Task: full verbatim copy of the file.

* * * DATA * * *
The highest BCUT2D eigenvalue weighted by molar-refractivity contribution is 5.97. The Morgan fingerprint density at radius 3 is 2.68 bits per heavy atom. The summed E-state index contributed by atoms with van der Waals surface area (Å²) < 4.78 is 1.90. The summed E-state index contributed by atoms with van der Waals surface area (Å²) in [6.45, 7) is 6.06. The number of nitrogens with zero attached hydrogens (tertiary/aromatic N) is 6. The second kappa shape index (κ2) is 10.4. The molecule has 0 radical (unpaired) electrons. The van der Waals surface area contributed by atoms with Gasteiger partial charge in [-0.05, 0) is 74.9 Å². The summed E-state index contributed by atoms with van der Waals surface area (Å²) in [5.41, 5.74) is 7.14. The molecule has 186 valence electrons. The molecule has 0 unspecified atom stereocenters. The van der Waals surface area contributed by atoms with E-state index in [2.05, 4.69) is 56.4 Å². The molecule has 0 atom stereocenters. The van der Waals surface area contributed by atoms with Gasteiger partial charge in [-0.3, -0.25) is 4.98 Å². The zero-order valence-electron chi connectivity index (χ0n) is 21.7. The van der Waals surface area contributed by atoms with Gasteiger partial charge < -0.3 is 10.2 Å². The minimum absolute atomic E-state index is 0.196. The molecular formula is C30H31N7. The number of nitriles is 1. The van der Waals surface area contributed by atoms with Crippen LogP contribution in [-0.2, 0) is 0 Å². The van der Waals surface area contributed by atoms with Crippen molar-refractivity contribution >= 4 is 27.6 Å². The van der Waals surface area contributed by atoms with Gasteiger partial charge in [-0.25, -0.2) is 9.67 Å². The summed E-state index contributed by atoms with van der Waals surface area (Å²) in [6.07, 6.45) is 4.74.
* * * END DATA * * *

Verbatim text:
The highest BCUT2D eigenvalue weighted by molar-refractivity contribution is 5.97. The Morgan fingerprint density at radius 3 is 2.68 bits per heavy atom. The summed E-state index contributed by atoms with van der Waals surface area (Å²) < 4.78 is 1.90. The summed E-state index contributed by atoms with van der Waals surface area (Å²) in [6.45, 7) is 6.06. The number of nitrogens with zero attached hydrogens (tertiary/aromatic N) is 6. The second kappa shape index (κ2) is 10.4. The molecule has 0 radical (unpaired) electrons. The van der Waals surface area contributed by atoms with Gasteiger partial charge in [-0.05, 0) is 74.9 Å². The summed E-state index contributed by atoms with van der Waals surface area (Å²) in [5.41, 5.74) is 7.14. The molecule has 186 valence electrons. The molecule has 0 unspecified atom stereocenters. The van der Waals surface area contributed by atoms with E-state index in [2.05, 4.69) is 56.4 Å². The molecule has 0 atom stereocenters. The van der Waals surface area contributed by atoms with Gasteiger partial charge in [-0.3, -0.25) is 4.98 Å². The zero-order valence-electron chi connectivity index (χ0n) is 21.7. The van der Waals surface area contributed by atoms with Gasteiger partial charge < -0.3 is 10.2 Å². The minimum absolute atomic E-state index is 0.196. The molecular formula is C30H31N7. The number of nitriles is 1. The van der Waals surface area contributed by atoms with Crippen LogP contribution in [-0.2, 0) is 0 Å². The van der Waals surface area contributed by atoms with Crippen molar-refractivity contribution >= 4 is 27.6 Å². The van der Waals surface area contributed by atoms with Gasteiger partial charge in [-0.25, -0.2) is 9.67 Å². The summed E-state index contributed by atoms with van der Waals surface area (Å²) in [6.07, 6.45) is 4.74.